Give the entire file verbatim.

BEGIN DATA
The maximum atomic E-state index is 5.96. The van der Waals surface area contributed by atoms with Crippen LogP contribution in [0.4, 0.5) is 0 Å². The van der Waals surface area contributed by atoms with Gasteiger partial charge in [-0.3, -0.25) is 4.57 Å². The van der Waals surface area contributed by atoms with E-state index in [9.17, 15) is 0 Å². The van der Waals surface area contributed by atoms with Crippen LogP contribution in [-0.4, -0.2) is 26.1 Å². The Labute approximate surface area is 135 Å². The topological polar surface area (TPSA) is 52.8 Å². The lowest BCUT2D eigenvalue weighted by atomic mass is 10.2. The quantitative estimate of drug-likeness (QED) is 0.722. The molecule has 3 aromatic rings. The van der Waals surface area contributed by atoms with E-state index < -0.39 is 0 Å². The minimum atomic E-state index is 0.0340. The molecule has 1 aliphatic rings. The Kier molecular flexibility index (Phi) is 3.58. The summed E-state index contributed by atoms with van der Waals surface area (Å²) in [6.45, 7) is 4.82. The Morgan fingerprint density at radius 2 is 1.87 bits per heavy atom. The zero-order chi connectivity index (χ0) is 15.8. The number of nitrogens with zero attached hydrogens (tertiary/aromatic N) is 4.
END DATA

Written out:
The maximum atomic E-state index is 5.96. The van der Waals surface area contributed by atoms with Crippen LogP contribution in [0.4, 0.5) is 0 Å². The van der Waals surface area contributed by atoms with Gasteiger partial charge in [-0.3, -0.25) is 4.57 Å². The van der Waals surface area contributed by atoms with E-state index in [9.17, 15) is 0 Å². The van der Waals surface area contributed by atoms with Crippen LogP contribution in [-0.4, -0.2) is 26.1 Å². The Labute approximate surface area is 135 Å². The topological polar surface area (TPSA) is 52.8 Å². The lowest BCUT2D eigenvalue weighted by atomic mass is 10.2. The quantitative estimate of drug-likeness (QED) is 0.722. The molecule has 3 aromatic rings. The van der Waals surface area contributed by atoms with E-state index < -0.39 is 0 Å². The minimum atomic E-state index is 0.0340. The molecule has 1 aliphatic rings. The Kier molecular flexibility index (Phi) is 3.58. The summed E-state index contributed by atoms with van der Waals surface area (Å²) in [6.45, 7) is 4.82. The Morgan fingerprint density at radius 2 is 1.87 bits per heavy atom. The zero-order chi connectivity index (χ0) is 15.8. The number of nitrogens with zero attached hydrogens (tertiary/aromatic N) is 4.